The weather hasn’t been so kind to us over the last few weeks, but that hasn’t deterred volunteers from getting together for tasks in the Reserve. First up, earlier in February, work started on the dipping platform for the new pond. This will create a great spot for youngsters to observe and enjoy pondlife. It will give a great focal point and work station station for educational events that we may hold in the future:
In early March some coppicing of hazel was done beyond the bottom pond, before it gets too overgrown and stops light getting to ground plants. It was stacked up to be kept and possibly used in the charcoal burner later in the year:
Whilst coppicing there was an interesting find – orange ladybirds. The orange ladybird is commoner in the south but is increasing nationally. A nice find. It feeds on mildew. Also called 16-spot orange ladybird, Halyzia sedecimguttata:
Helen McGuinness, a former childhood resident of Clara Vale, got in touch recently to shed some light on Stannar House, long since demolished, which was situated at the eastern edge of the village on what is now the Orchard:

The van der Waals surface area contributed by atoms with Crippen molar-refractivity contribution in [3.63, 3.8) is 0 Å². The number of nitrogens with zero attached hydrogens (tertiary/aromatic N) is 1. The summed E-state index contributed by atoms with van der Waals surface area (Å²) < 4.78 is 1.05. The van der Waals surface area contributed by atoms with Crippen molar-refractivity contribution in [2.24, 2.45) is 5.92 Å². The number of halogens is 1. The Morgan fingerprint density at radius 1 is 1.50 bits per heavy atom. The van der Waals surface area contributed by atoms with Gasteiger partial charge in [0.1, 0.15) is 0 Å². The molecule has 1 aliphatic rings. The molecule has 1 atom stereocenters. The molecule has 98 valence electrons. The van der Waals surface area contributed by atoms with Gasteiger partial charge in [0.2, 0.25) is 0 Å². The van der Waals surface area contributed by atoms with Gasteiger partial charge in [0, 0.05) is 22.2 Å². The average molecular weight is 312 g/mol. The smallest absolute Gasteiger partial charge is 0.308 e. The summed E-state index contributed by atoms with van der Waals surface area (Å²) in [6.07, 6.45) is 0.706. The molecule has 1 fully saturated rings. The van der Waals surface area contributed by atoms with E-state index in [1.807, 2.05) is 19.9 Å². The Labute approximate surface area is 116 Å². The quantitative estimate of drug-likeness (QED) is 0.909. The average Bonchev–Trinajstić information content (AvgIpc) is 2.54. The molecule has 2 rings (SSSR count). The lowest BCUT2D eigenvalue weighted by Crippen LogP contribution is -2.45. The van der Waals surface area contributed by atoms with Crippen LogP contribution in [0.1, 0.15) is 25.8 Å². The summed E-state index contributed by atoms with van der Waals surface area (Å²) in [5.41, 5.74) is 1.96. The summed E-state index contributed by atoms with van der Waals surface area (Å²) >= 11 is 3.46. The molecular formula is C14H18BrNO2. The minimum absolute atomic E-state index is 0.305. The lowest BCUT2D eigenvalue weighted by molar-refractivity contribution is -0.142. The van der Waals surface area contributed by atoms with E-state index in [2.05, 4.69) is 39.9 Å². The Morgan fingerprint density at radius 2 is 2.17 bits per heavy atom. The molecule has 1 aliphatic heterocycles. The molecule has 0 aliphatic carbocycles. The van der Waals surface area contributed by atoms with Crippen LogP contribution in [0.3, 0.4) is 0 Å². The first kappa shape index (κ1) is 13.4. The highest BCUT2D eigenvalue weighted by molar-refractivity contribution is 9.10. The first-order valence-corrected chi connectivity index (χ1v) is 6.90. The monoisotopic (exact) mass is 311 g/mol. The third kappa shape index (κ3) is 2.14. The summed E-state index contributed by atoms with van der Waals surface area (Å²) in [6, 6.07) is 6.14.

‘I lived in Clara Vale in the mid 1950’s as a child with my siblings and parents (Syd and Grace Walker). My father worked in the pit. We lived in Stannar House (please note that is how we always knew it as, StannAR and not StannER). We moved out in 1964 shortly before it was demolished. It was a fantastic big old house. At the start of it’s life it was one large farmhouse but over time it was turned into two semi detached houses – each house was very large. We were lucky to have the barns at our side and as children we loved to play in them. We used to hang onto the mesh fence waving to the trains as they went past. I still have dreams about Stannar House. I often go back to have a look around Clara Vale but always hang around where Stannar House used to be. I have very many happy memories of there.’